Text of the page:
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What the World’s Top Central Banks Will Do Next Year

It was the year central banks jumped back into the fray, cutting interest to deal with a slowdown driven by a trade war and subsequent decline in manufacturing.

Some, like the Federal Reserve, had at least made some headway on rate hikes before 2019, creating room to loosen amid the weakest growth since the financial crisis. But others, like the European Central Bank, found themselves in a more difficult position and had to cut benchmarks further below zero, stoking resentment about subzero rates.

2020 looks like it might be a quieter year for monetary policy. Fiscal may take up some of the lifting work, and growth prospects are looking a little brighter.

The economic numbers are mostly mixed rather than positive, though. On balance, the monetary policy bias still leans to the dovish side. While the big guns are set to hold fire, others, especially in the emerging markets, are projected to cut again.

What Bloomberg’s Economists Say: “A moment of calm in the global economy is obscuring a serious challenge for the world’s central banks. Low rates for most and negative for some means policy space is severely depleted. We don’t think the next downturn is coming in 2020. When it does come, central banks won’t have all the answers.” — Tom Orlik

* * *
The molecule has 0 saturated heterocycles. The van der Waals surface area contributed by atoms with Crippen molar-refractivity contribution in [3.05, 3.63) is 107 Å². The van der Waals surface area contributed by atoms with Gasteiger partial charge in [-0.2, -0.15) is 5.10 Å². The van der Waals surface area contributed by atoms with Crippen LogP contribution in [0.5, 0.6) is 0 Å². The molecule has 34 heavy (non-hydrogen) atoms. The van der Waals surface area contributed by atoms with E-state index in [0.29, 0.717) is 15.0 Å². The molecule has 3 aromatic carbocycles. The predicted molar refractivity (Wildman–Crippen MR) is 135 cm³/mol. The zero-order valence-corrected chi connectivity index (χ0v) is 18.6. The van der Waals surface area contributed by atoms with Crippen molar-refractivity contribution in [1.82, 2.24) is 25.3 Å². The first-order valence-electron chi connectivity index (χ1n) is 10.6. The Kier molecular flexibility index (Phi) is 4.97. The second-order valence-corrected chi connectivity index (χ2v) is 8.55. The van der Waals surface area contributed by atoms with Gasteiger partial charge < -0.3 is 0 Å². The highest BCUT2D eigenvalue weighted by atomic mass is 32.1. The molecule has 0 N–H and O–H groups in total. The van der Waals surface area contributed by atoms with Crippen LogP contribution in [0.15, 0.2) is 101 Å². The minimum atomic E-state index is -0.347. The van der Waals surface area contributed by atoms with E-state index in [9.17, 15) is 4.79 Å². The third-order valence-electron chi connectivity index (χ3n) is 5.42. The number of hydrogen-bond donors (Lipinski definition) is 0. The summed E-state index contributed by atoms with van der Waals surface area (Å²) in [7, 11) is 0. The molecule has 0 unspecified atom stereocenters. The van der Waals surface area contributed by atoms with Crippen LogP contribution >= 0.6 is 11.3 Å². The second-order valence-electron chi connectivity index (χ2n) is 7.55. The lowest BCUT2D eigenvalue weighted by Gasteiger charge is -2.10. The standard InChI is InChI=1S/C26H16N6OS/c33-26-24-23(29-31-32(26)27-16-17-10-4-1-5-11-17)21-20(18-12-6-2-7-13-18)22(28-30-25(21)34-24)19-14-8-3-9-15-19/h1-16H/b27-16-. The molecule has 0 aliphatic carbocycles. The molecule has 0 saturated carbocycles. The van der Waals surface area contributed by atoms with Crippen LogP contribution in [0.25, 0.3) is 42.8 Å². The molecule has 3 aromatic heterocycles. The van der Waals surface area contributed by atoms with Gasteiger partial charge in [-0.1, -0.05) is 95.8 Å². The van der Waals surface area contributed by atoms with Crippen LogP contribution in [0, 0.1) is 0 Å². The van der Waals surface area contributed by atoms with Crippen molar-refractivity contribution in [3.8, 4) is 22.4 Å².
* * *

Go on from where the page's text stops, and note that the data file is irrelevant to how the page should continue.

Here is Bloomberg Economics’ quarterly review of 23 of the top central banks, which together set policy for almost 90% of the global economy.

U.S. Federal Reserve

Current federal funds rate (upper bound): 1.75% Forecast for end of 2020: 1.75%

Fed Chairman Jerome Powell has left no doubt that interest rates are on prolonged hold, saying Dec. 11 the current stance “likely will remain appropriate” unless the Fed’s favorable outlook for the economy sees a material reassessment. He spoke after policymakers kept interest rates steady in a 1.5% to 1.75% target range following three consecutive cuts, and published forecasts showing 13 of 17 officials projecting no change in rates through 2020. That would keep them on the sidelines during a presidential election year.

That said, the U.S. central bank isn’t entirely fading into the background. Strain in money markets has pushed it to buy Treasury bills to restore ample reserves in the banking system. Some investors argue it will need to broaden the scope of those purchases to short-dated coupon-bearing securities. Powell said they were not ready to take such a step, but would do so if necessary.

What Bloomberg’s Economists Say: “The Fed is comfortably on hold for the foreseeable future, as policymakers are less concerned by the risks which justified their ‘insurance cuts’ in the latter half of 2019 — trade tensions, below-target inflation, and sluggish global growth. The threshold is high for policy adjustments in the near term, particularly for rate hikes, and the impetus to stand pat will increase as the U.S. election draws nearer.” — Carl Riccadonna

European Central Bank

Current deposit rate: -0.5% Forecast for end of 2020: -0.5%

The ECB has pledged to step up stimulus again if needed,